Assamese wedding ceremonies are referred to as ‘Biya’ in the native language of the state and takes place between two individuals from the community. Assamese weddings are subtle, simple and yet elegant affair, with rituals firmly grounded in the culture. The whole affair spans through about 2-3 days duration. One of the unique and indispensable feature of the wedding celebration are the traditional ‘biya naam’ or ‘biya geet’ songs that the women sing during most pre and post wedding rituals. Most of the wedding rituals are also accompanied by blowing of the conch and uruli, a sound made by the women by rolling the tongue inside the mouth. To know more about the wedding rituals of Assamese marriage, read on.
Juran Diya – The juran ceremony generally takes place the day before the wedding or two days before the wedding. In the morning, strings of mango leaves are tied over every door of the house to absorb negative energy from anyone entering the house. This is known as Aaam dali gatha. During the Juran ceremony the groom’s mother visits the bride’s house with a number of female relatives to perform traditional rituals. The bride’s mother greets her by presenting her with a xorai, a brass plate on a stem which contains betel leaves and nuts (Pan and Tamul) covered with a gamocha (Assamese bathing towels). The bride is brought to the venue with her head covered and there would be mother-in law presents the gifts that she has brought for the bride and her mother.
Tel Diya – In Tel Diya custom, the groom’s mother puts a ring and betel nut on her daughter-in-law’s hair parting. Over this she pours oil thrice which she has brought with her. After this, she applies sindoor or vermillion on the bride’s partition. In Assamese tradition, the groom does not apply vermillion on the bride’s forehead but the mother-in-law does. The bride will carry on wearing the sindoor from now on. She also presents the bride the wedding trousseau.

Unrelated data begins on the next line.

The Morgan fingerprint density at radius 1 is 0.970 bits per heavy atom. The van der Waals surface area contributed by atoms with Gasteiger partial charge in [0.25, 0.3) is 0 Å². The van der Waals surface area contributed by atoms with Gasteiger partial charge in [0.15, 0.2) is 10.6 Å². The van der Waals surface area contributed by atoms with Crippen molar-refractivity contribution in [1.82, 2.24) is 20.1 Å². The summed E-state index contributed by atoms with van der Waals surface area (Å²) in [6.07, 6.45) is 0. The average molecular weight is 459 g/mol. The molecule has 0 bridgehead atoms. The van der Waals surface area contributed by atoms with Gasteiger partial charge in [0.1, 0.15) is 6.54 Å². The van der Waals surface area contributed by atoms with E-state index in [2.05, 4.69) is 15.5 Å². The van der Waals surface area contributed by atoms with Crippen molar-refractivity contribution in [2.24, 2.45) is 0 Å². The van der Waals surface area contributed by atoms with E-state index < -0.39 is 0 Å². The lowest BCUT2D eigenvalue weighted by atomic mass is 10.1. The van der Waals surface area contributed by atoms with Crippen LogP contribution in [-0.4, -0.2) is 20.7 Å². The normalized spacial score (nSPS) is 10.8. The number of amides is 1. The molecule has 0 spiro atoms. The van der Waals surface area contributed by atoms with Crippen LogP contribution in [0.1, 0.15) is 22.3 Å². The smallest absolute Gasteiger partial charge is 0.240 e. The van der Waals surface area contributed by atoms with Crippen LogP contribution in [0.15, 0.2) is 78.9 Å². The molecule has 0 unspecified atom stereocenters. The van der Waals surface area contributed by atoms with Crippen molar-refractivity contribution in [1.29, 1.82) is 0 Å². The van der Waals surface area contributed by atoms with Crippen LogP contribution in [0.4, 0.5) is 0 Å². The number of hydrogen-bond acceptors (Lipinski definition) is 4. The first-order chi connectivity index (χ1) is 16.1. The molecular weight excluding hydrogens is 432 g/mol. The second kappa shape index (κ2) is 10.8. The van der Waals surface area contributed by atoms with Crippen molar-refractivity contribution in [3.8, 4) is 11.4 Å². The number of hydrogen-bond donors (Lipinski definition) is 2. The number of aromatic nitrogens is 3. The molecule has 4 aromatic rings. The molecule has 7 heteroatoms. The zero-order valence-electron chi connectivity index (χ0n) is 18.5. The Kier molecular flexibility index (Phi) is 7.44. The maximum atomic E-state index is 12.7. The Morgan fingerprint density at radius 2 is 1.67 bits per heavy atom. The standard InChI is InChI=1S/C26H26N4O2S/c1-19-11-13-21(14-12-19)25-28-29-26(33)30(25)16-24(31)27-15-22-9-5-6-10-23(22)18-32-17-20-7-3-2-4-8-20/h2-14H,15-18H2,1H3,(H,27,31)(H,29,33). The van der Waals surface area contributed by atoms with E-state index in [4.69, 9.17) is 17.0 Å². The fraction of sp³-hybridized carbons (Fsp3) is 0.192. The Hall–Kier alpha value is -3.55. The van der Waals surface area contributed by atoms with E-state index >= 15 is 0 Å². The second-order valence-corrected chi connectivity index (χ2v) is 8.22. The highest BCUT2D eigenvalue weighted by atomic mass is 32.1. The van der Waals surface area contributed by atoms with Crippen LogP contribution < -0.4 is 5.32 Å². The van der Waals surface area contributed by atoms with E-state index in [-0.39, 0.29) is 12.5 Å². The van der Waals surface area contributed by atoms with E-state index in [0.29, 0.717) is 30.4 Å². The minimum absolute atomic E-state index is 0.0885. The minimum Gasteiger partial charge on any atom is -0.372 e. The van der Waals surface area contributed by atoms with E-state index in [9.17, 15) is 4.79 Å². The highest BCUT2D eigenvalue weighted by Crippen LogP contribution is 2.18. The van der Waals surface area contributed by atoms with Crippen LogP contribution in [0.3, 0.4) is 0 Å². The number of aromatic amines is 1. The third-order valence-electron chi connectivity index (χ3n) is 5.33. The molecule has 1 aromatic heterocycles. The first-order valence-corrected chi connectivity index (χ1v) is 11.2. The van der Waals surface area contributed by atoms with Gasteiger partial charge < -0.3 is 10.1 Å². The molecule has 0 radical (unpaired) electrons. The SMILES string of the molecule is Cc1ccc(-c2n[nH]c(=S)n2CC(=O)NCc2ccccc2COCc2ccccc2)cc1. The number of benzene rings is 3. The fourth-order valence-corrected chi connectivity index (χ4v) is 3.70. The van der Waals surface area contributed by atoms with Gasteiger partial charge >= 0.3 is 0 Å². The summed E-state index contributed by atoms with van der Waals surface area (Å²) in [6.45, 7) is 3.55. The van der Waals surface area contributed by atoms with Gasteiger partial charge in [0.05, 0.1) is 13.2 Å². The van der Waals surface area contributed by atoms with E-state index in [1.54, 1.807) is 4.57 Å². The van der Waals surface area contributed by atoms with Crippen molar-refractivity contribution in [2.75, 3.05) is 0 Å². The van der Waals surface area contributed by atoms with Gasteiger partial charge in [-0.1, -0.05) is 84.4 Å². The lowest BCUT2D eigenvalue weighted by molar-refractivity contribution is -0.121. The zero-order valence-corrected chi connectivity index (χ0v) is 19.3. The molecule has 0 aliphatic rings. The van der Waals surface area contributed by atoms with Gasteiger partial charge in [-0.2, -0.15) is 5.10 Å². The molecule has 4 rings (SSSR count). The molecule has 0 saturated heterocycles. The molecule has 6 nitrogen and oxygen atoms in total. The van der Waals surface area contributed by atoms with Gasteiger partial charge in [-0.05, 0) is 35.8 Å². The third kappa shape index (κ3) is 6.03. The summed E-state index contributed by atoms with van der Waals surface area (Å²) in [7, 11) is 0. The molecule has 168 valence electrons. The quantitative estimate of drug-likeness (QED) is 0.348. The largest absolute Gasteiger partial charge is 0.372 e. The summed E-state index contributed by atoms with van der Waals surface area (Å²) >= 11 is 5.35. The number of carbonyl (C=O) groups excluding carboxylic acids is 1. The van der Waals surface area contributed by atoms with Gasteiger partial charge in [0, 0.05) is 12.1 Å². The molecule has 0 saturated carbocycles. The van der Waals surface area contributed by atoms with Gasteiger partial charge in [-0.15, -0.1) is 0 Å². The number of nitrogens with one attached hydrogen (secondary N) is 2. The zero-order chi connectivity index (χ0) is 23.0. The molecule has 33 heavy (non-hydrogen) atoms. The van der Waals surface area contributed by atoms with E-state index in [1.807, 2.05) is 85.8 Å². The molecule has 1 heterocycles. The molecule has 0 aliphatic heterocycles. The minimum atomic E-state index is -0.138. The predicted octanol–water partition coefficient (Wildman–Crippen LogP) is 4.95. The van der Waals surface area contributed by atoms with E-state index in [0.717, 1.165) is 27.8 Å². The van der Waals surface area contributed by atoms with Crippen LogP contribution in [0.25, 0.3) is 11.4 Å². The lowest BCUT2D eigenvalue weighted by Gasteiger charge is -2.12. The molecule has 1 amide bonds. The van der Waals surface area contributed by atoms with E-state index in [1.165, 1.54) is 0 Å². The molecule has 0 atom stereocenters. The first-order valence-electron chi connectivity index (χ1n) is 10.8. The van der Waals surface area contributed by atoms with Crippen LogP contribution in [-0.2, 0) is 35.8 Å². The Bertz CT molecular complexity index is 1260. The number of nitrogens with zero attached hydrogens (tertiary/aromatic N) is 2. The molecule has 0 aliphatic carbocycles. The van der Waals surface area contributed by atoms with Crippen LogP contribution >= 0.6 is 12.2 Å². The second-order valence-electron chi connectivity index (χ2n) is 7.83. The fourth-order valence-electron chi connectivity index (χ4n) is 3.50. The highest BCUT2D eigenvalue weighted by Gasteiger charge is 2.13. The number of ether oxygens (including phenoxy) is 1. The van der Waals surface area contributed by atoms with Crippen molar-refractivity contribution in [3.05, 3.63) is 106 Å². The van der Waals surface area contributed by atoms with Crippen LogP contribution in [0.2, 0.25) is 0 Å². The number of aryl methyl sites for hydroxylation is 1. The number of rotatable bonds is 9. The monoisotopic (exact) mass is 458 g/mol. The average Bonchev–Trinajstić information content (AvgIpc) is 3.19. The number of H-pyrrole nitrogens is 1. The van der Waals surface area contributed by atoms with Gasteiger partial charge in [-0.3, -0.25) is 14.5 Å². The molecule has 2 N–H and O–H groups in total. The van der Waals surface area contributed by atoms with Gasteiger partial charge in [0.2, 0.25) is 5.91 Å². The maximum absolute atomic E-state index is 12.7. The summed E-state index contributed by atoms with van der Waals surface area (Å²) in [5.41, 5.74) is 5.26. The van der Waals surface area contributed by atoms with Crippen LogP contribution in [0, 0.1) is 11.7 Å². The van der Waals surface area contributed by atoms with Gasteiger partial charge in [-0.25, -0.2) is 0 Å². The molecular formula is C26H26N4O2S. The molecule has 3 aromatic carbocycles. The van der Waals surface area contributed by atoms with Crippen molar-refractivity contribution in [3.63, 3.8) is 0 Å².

The traditional wedding attire for Assamese men includes Kurta, Dhoti and Cheleng, an Assamese style shawl that is to be draped around the neck. All these are preferably made of silk, specifically Muga Silk, a specialty of Assam. Apart from a flower garland he has to wear a garland made of Indian Basil (Tulsi) leaves and stems.
The traditional bridal dress in Assam is known as Mekhla Chadar. For weddings it is preferred that the Mekhla Chadar is made of Muga silk and is often woven with Gold and Silver Zari threads. Although a lot of colour variations are available now, the traditional off-white base is preferred. Mekhla is this two piece attire that is draped similarly to a traditional sari; with one part worn skirt with pleats in the front and the other half is draped over the upper body. The bridal Mekhal Chador is generally heavy with the designs with intricate fabric ornamentations with Zari.
The bride also wears a lot of gold jewellery, the traditional handmade ones known as Jun Biri. They also wear gold bangles, armlets, flowers in the hairdo; apply alta on the feet and sometimes on the hand as well.
Wedding Day Rituals
Pani Tula – In Pani Tola tradition, the mothers of the bride and the groom gather water from a nearby pond or river for the ceremonial bath later that day. Both of them must carry a brass stand with lighted diya, placed over a heap of rice along with a pair of betel nut and leaves, a coin and a knife. They collect water from the water body while the companions sing Biya Naam songs and then walk back without looking back at the pond or lake. The coin is given to the bride or groom and the knife is tied to the Gamosa that they have to carry everywhere safely till the wedding is over.
Daiyan diya – The groom’s side must send curd to the bride’s house early in the morning, half of which the bride eats while the other half is sent back for the groom to partake.
Nau purushor sharddho – During this ritual, homage is paid to the ancestors of both families. Generally the fathers of the bride or groom perform this ritual and offer obeisance to the past nine generations of the paternal family.